May 4th, 2010

Apollo 4 on column of fire

CLFS blues

I get through to about the third stage of building Cross-Compiled Linux From Scratch before I notice it does not support UTF-8 locales.

Frickin’ hell.

OTOH I got to use some important package configuration techniques that I either forgot or never knew.

I have to figure out what to do. Maybe I can still work in an Exherbo framework while doing the things I want. First I need to straighten out my system, in which so far I have blundered forward with Gentoo-like enthusiasm and lack of care.

Some things I have interest in that deviate from normal:

* BSD-style init system (stick shift) instead of SysV-style (automatic). I’ve worked with both, and at least with the BSD-style you know what is happening when, and why. OTOH restarting daemons has to be done manually (unless scripted separately), and there is no uniform procedure for that.

Exherbo forces no particular init system, although the current default is SysV-style in its Gentoo dialect.

Also I have some interest in playing with Icon in place of the initialization shell scripts. Icon’s ‘goal-directed evaluation’ may be of some use.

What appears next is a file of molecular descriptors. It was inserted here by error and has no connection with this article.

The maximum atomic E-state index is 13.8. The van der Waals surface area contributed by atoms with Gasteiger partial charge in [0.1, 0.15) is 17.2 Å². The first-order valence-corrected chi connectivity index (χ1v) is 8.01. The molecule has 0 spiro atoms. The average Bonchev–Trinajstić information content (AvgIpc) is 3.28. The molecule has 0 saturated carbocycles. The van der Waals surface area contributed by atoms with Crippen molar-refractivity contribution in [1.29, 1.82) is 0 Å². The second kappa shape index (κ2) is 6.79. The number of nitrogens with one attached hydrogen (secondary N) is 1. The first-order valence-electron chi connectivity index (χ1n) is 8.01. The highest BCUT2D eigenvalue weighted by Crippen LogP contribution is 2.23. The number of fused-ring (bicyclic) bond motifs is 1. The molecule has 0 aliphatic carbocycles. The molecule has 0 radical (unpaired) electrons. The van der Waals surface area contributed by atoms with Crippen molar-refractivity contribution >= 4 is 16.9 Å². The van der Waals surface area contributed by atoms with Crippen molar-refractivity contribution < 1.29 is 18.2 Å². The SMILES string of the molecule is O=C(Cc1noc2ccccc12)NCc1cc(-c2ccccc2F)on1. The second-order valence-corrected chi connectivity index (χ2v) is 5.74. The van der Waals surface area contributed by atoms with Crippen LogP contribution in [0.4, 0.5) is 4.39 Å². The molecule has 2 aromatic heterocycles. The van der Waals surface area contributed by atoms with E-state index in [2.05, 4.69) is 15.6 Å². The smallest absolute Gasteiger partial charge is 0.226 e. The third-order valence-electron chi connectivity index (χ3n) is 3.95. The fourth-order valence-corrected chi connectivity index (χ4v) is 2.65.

* Overlay/union filesystem

See GoboLinux. If that distro supported amd64 in any official way I’d be trying it right now. Also related would be Glendix: a Linux distro, under development, that is not GNU/Linux but rather Plan-9/Linux.

* Ditching fontconfig in favor of something sensible that I managed to create despite my disability. My hacked up fc works alright but does so by hobbling features; you could get similar results by using a very old version of fontconfig. But fontconfig’s core idea is a bad one. Someone had a clever idea that they won’t let go of.

I do not have the constraints of software, such as fontconfig, that is supposed to be small and require few external libraries, so what I would do might involve fast database software, such as Tokyo Cabinet. The main problem is having to right code in C, and my disability. It can be a lot of typing – not just for coding, but for debugging and testing – typing that, generally, I can’t or shouldn’t do.